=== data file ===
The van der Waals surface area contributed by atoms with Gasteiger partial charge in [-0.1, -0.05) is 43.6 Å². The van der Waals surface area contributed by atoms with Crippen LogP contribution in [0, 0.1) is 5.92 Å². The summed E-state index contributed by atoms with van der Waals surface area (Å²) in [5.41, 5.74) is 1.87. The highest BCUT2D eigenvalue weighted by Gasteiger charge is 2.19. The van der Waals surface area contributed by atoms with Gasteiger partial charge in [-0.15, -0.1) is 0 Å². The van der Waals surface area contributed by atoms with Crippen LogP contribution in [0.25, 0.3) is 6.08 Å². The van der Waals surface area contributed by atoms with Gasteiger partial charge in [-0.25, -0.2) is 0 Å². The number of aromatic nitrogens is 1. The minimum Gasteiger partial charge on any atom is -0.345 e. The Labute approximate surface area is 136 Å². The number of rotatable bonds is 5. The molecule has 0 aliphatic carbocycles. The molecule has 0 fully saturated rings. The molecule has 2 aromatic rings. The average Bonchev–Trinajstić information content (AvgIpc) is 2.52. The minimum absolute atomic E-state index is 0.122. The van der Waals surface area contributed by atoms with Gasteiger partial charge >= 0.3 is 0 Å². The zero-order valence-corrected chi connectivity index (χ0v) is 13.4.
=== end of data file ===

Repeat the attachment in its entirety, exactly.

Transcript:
The van der Waals surface area contributed by atoms with Gasteiger partial charge in [-0.1, -0.05) is 43.6 Å². The van der Waals surface area contributed by atoms with Crippen LogP contribution in [0, 0.1) is 5.92 Å². The summed E-state index contributed by atoms with van der Waals surface area (Å²) in [5.41, 5.74) is 1.87. The highest BCUT2D eigenvalue weighted by Gasteiger charge is 2.19. The van der Waals surface area contributed by atoms with Gasteiger partial charge in [-0.15, -0.1) is 0 Å². The van der Waals surface area contributed by atoms with Crippen LogP contribution in [0.25, 0.3) is 6.08 Å². The van der Waals surface area contributed by atoms with Gasteiger partial charge in [-0.25, -0.2) is 0 Å². The number of aromatic nitrogens is 1. The minimum Gasteiger partial charge on any atom is -0.345 e. The Labute approximate surface area is 136 Å². The number of rotatable bonds is 5. The molecule has 0 aliphatic carbocycles. The molecule has 0 fully saturated rings. The molecule has 2 aromatic rings. The average Bonchev–Trinajstić information content (AvgIpc) is 2.52. The minimum absolute atomic E-state index is 0.122. The van der Waals surface area contributed by atoms with Gasteiger partial charge >= 0.3 is 0 Å². The zero-order valence-corrected chi connectivity index (χ0v) is 13.4.